Combined heat and power, also known as co-generation, is a well-established technology at the utility and industrial scale. Now, some manufacturers see potential for home-scaled combined heat and power systems.

Co-generation makes use of heat that is typically not utilized. A typical power plant generates electricity by burning natural gas, biofuels, oil, coal, or other fuels, which powers an electrical generator. The process of combustion generates excess heat, in the range of 40 to 67 per cent of the energy contained in the fuel. That waste heat can be captured and used for space heating and hot water. More advanced systems can also incorporate cooling.

The technology can be scaled down for home use. Honda has been producing and selling small-scale, or micro combined heat and power systems, since 2003 and says it has sold and installed more than 100,000 units. Marathon Engine Systems manufactures the Ecopower Micro CHP and received a 2011 ENERGY STAR Emerging Technology Award for the system. The company says its system is appropriate for houses larger than 230 square metres.

More recently, several converging factors have been driving the development of the systems. Natural disasters such as the Fukushima earthquake, for example, led Honda to produce small systems designed to be used as a backup energy source in the event of power outage. A small gas engine powers a generator, while the waste heat powers a water heater.

Off-grid homes and other buildings are obvious choices for combined heat and power systems. If the home is accessible to fuel delivery, the systems can provide most and sometimes all of the electricity, hot water, and space heating needed. Solar systems can be incorporated as well, reducing the amount of fuel burned.

Increased adoption of grid-tied home energy production is a factor as well. Net-metering pricing schemes make home energy production of all types more cost effective and attractive to homeowners. As home photovoltaic systems become cheaper and more popular each year, more people see the potential in producing some or all of the energy they use. Since 2011, two-thirds of new solar capacity has gone to distributed (non-utility) installations, including individual homes.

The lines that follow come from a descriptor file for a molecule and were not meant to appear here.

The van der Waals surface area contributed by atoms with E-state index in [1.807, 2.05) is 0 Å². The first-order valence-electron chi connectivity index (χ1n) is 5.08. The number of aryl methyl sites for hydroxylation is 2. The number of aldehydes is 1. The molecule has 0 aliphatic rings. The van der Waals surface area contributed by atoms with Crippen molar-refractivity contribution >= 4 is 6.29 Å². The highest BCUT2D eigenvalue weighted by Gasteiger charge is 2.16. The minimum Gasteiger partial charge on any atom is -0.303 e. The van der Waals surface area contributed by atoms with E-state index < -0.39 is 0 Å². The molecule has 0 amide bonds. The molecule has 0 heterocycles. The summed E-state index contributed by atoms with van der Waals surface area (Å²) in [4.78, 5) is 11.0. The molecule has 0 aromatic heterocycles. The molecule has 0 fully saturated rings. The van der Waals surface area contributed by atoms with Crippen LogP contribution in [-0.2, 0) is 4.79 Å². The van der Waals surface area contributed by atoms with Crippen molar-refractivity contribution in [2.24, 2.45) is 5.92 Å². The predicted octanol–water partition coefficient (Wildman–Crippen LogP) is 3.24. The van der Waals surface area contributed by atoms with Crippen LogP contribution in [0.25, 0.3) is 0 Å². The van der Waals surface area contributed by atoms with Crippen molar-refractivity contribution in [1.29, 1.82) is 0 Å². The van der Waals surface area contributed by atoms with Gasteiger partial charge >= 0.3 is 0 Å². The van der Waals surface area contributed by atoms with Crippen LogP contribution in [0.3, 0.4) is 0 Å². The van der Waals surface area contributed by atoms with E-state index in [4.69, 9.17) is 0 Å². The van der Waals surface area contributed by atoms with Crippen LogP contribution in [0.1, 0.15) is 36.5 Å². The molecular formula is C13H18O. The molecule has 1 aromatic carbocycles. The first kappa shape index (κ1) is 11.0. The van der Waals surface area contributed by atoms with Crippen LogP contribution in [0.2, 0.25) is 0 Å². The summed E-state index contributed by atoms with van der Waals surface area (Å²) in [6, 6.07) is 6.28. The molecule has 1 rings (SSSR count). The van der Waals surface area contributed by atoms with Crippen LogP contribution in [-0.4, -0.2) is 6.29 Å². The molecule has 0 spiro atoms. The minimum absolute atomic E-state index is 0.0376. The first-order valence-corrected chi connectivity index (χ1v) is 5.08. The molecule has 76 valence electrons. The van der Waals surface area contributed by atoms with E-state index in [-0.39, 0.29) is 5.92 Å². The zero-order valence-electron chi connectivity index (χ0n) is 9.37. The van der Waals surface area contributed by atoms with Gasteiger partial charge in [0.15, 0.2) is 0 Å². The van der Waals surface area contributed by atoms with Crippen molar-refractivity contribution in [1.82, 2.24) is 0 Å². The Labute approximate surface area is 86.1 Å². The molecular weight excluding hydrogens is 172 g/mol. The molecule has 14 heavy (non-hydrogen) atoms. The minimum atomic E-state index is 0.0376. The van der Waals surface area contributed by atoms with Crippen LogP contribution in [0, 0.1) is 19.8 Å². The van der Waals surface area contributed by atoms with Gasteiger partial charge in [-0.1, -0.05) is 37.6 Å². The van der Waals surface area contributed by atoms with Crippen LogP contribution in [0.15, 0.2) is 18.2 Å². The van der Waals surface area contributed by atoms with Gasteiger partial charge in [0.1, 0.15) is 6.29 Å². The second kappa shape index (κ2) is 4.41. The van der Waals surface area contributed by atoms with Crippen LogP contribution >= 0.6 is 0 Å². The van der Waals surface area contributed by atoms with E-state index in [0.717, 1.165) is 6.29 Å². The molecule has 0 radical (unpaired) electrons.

Solar photovoltaic systems are the most popular grid-tied option, but micro combined heat and power systems will also work. A new development in micro combined heat and power systems is currently undergoing testing and regulatory approval. The Nirvana Power Stick uses a Stirling engine, fueled by propane, to produce one to four kilowatts of electrical power, and 15 kilowatts of thermal power, with system efficiency over 90 per cent. The company claims the cost will be comparable to a new boiler, with a similar physical size, as well. Added benefits include system payback in two to three years and lower CO2 emissions.

While the Australian market has not seen much adoption of micro combined heat and power so far, that could change as the technology matures and is proven.

A report by Energia, Personal Power Stations: The Australian Market for Micro-Combined Heat and Power to 2021, offers a potentially brighter future for the technology. The report cites the technology’s efficiency and carbon footprint as benefits.

“Personal power plant technology could cost effectively provide most of Australia’s gas connected residential premises with all of their electricity and hot water heating needs at 23% to 39% of the carbon emissions of today,“ the report states.